Virginia Woolf, writing closer to Brontë’s 100th birthday, said the difference between male and female genius was the man’s enviable lack of rancor. The poetry of Shakespeare, she wrote, “flows from him free and unimpeded,” because he has no cause for protest, no desire to “make the world the witness of some hardship or grievance.” The woman, in contrast, writes from a position of anger and indignity, having been reminded, time and time again, that the world is not only indifferent to her work, but actively hostile to it. This can only cripple her art: “Her books will be deformed and twisted. She will write in a rage where she should write calmly. She will write foolishly where she should write wisely.” Woolf’s example? A passage from Jane Eyre in which Jane bemoans the narrow lot that has been assigned to women. “Nobody knows,” Brontë writes, “how many rebellions ferment in the masses of life which people earth.”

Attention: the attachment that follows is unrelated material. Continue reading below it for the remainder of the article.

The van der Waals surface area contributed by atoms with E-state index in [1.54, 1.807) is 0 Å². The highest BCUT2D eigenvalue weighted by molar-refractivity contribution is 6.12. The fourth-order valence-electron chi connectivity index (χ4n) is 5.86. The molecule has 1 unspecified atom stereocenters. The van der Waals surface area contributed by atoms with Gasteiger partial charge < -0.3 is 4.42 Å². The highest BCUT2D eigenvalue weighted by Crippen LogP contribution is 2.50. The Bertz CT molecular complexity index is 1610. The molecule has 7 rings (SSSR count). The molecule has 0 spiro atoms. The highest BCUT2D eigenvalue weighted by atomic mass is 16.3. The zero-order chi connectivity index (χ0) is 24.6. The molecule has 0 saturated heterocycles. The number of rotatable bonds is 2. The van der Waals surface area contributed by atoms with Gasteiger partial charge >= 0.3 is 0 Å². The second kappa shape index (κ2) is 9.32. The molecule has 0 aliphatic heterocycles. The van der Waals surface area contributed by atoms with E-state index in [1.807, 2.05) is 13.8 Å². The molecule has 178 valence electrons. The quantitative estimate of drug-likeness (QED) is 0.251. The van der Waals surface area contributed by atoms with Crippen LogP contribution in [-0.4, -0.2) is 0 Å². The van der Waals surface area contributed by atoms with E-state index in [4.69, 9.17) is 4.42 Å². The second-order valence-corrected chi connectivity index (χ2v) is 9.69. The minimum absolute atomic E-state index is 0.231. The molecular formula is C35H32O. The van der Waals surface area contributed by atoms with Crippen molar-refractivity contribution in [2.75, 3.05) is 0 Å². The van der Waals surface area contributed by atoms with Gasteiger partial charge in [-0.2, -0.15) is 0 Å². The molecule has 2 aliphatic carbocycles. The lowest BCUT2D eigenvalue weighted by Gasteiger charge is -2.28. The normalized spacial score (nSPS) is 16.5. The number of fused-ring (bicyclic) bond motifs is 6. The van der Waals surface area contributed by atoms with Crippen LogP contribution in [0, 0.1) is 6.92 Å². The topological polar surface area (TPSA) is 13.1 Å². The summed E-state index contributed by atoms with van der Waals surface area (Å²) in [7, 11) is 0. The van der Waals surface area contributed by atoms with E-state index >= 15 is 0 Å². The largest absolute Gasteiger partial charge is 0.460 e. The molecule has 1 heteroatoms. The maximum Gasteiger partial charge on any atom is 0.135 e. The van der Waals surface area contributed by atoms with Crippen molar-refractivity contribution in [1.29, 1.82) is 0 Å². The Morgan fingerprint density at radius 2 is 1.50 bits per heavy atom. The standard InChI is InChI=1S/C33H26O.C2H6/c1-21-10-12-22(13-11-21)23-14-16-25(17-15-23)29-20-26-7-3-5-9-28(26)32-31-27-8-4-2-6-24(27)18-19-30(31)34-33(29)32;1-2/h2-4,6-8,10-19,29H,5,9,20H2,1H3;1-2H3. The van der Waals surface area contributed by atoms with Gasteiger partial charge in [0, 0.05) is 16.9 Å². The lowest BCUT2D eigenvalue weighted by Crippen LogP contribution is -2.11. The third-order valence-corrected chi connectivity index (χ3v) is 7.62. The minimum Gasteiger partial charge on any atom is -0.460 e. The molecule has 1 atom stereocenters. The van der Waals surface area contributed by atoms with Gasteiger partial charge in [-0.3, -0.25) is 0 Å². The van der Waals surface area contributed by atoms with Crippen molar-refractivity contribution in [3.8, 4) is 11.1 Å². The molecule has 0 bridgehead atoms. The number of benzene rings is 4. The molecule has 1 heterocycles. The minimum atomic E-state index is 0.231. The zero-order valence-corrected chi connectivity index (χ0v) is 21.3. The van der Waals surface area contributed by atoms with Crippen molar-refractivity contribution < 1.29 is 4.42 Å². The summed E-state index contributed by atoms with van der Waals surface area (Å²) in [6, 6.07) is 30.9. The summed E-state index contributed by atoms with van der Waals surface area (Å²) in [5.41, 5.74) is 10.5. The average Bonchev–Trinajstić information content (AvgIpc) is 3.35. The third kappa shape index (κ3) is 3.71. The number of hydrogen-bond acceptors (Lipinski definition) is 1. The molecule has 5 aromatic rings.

But tastes and standards change. We no longer expect the author to be at a god-like remove—“invisible, refined out of existence, indifferent, paring his fingernails,” as Joyce put it. And it is precisely Brontë’s rage, which still scorches the page two centuries after her birth, that many contemporary readers find so appealing. It is present at the very beginning of Jane Eyre, in her heroine being unjustly punished to solitary confinement in the “red-room” after being assaulted by a boy tormentor—a setting that is not only symbolic of the character’s ire, but suggestive of the awesome color of Brontë’s mind.